But Mike Trout, CF for the California Angels, has been very good, too. Here is a comparison of the stats (as of Monday evening) that might be relevant:
OPS (on base percentage plus slugging average), all positions:
Trout is first in the AL at .983
Donaldson is third at .951
Both OPSs are excellent, but a 32-point differential is fairly substantial.
There aren't any good readily available stats on defence at the MLB site. Here are two that are available, but since they play different positions, the comparison is with others at the same position: Fielding percentage and Range Factor.
Trout is tied for 1st in fielding percentage among AL centre-fielders. He has made noerrors. However, he is only 4th of 11 in Range Factor.
Donaldson is only 8th of 12 in fielding percentage for third basemen in the AL. However, he is 2nd in Range Factor.
These stats are consistent with what I have seen: Donaldson makes a lot of plays, many of them electrifying. He gets to more balls and makes more plays than most 3B.
Trout is no slouch in the field, though (I'm thinking, for instance, of the HR he stole last night, going high over the CF wall). He likely isn't quite as good defensively, but it's close.
As an unabashed BJ fan, I'd love to see Donaldson win the MVP. But unless things change substantially over the last 7 games of the season, I think BJ fans had better be prepared for some disappointment here. Trout will likely win the award.
Yup I agree with them both.
Right on both counts! From Maclean's,
During a testy phone call, Justin Trudeau dismissed David Suzuki’s views on the Liberal climate change policy as “sanctimonious crap,” according to Suzuki. Suzuki revealed the contents of the conversation during an interview on SiriusXM’sEverything is Political with Evan Solomon. Suzuki says he fired back, calling Trudeau a “twerp.”
My former student David Henderson posted about what he loves about teaching economics. It is a beautiful posting. It captures so much about what I loved when I was teaching.
Another excerpt [from a posting by Steven Landsburg about Dierdre McClosky]:Rising food prices or rising oil prices can't explain inflation, at least not by the mechanisms most people imagine. A frost in Florida won't cause a shortage of oranges. When there's an increase in the price of steel, car prices will rise by less if the auto industry is monopolized than if the auto industry is competitive--though several members of the president's Council of Economic Advisors had believed otherwise.
Steven's whole piece reminded me of why I'm looking forward, at age 64, to starting my new class next week. I never tire of teaching some of the things mentioned above...
One of the things I tell my students, whose median age is about 31 and who (at least many of them) have seen more of the world than I have, is "you'll learn things you never knew you never knew."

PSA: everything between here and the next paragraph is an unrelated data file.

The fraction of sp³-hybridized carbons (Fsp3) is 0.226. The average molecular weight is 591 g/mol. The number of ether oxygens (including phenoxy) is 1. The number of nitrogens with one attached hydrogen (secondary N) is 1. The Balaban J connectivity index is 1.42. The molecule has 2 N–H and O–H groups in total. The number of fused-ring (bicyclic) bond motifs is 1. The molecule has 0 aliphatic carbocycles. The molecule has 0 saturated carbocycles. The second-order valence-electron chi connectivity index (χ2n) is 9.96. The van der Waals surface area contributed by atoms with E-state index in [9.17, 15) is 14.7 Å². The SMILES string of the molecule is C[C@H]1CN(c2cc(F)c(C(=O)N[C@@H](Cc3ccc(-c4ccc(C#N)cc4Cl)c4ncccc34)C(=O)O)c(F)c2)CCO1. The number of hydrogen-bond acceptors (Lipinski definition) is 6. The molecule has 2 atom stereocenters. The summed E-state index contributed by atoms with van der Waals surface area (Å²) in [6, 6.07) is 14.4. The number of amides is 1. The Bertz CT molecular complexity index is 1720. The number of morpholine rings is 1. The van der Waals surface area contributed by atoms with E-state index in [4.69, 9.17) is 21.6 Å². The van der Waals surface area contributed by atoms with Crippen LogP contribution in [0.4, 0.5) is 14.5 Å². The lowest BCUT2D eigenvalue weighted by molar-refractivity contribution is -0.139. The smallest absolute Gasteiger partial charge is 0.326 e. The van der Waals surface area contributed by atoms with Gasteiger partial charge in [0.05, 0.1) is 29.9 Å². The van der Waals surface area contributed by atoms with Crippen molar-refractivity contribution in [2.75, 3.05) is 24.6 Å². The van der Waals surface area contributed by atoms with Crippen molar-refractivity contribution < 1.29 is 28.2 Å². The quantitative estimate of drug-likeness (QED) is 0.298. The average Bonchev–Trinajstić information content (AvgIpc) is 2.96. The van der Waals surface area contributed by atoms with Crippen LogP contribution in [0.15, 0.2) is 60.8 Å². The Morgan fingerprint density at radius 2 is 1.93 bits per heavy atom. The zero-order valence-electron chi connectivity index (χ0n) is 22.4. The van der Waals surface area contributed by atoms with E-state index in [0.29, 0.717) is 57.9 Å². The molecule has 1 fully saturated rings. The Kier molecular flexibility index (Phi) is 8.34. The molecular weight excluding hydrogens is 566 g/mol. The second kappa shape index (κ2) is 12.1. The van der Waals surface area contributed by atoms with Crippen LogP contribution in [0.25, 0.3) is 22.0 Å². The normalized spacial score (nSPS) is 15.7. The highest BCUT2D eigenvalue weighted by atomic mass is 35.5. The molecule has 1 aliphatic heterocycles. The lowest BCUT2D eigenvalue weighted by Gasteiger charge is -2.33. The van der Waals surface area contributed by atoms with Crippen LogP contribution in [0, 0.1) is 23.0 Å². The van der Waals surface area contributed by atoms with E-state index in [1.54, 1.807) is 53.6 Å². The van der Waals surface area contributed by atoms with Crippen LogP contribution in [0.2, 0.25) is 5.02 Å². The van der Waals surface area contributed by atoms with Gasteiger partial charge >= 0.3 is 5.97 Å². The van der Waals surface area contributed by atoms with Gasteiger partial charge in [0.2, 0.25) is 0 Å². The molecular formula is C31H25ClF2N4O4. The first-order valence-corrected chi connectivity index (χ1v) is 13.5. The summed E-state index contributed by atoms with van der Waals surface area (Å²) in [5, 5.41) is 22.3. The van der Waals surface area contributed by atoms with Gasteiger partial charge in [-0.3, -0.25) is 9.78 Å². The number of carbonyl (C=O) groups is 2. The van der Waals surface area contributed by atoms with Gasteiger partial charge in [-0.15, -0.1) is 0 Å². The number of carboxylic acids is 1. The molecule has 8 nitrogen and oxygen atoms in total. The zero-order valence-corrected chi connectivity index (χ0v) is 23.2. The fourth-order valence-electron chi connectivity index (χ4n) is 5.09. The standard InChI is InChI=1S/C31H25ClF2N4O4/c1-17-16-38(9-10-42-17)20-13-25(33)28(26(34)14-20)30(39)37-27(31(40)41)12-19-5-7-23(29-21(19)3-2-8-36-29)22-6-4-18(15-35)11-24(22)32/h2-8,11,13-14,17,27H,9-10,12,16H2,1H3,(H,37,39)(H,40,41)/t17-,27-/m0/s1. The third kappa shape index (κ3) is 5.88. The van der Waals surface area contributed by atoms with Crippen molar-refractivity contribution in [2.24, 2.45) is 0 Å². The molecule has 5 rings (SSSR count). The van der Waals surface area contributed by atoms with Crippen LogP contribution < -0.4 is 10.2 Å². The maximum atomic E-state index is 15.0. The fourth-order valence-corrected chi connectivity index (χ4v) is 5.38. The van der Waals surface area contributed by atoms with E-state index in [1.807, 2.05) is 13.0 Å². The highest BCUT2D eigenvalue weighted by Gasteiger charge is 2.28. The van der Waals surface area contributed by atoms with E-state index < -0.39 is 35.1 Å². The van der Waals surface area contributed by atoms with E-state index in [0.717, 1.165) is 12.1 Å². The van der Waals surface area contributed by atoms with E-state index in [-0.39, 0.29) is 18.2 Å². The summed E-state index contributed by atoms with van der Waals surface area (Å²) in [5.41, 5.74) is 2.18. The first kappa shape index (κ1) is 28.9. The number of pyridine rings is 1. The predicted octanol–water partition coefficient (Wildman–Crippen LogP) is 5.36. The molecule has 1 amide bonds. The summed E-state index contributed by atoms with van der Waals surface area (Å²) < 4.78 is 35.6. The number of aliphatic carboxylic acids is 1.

Then between the first and second hours of class, to bring them back into the room, I play this song by Norah Jones. And no, I'm not saying that I will kiss my students. (I do hug.) It's just my way of communicating that we're going to go on a wonderful adventure together. [emphasis added. What a great way to think about teaching price theory!]
From every article I have read, it seems pretty clear that Volkswagon cheated by installing devices that would detect when their cars were being test for emissions by the EPA.
But here's a puzzle: This cheating was detected nearly a year and a half ago! [see this]
Granted, Huffington Post has a reputation of not being entirely reliable among some circles, but I'm guessing this report is accurate.
If it IS accurate, what took so long? Why has this information not be disseminated widely before now? What did VW do, if anything, to slow its dissemination? And given they new these results, did VW keep cheating after learning of them? And if so, what kind of stupid is that?
If I had bought one of these vehicles, I'd want a full refund and then some.
And why would anyone buy a VW now? .... well, maybe if I were in the market I'd consider one at half price...
My friend, Ted Frank at the Centre for Class Action Fairness will surely have an interest in this situation. Perhaps as many as 11 million car owners who will now have to bear huge expenses and and/or inconveniences as VW tries to fix the situation, likely by reducing gas mileage and torque on the diesels.
At this time tomorrow, I will be on my way from London, Ontario, to Muskegon, Michigan, the town where I was born and raised.
Every fall, for the high school homecoming football game, all the alumni of the high school marching band are invited back to join the current marching band to participate in the pre-game and half-time festivities. Someone tells me this has been going on for nearly 40 years, but I started going only about ten or so years ago.
I have made it back for only about four or five of these events in the past ten years. But for this year, I made sure I had no other commitments for the homecoming game because I have made so many friends during these band reunions and have renewed so many other friendships.
*The Muskegon Big Reds have four school songs.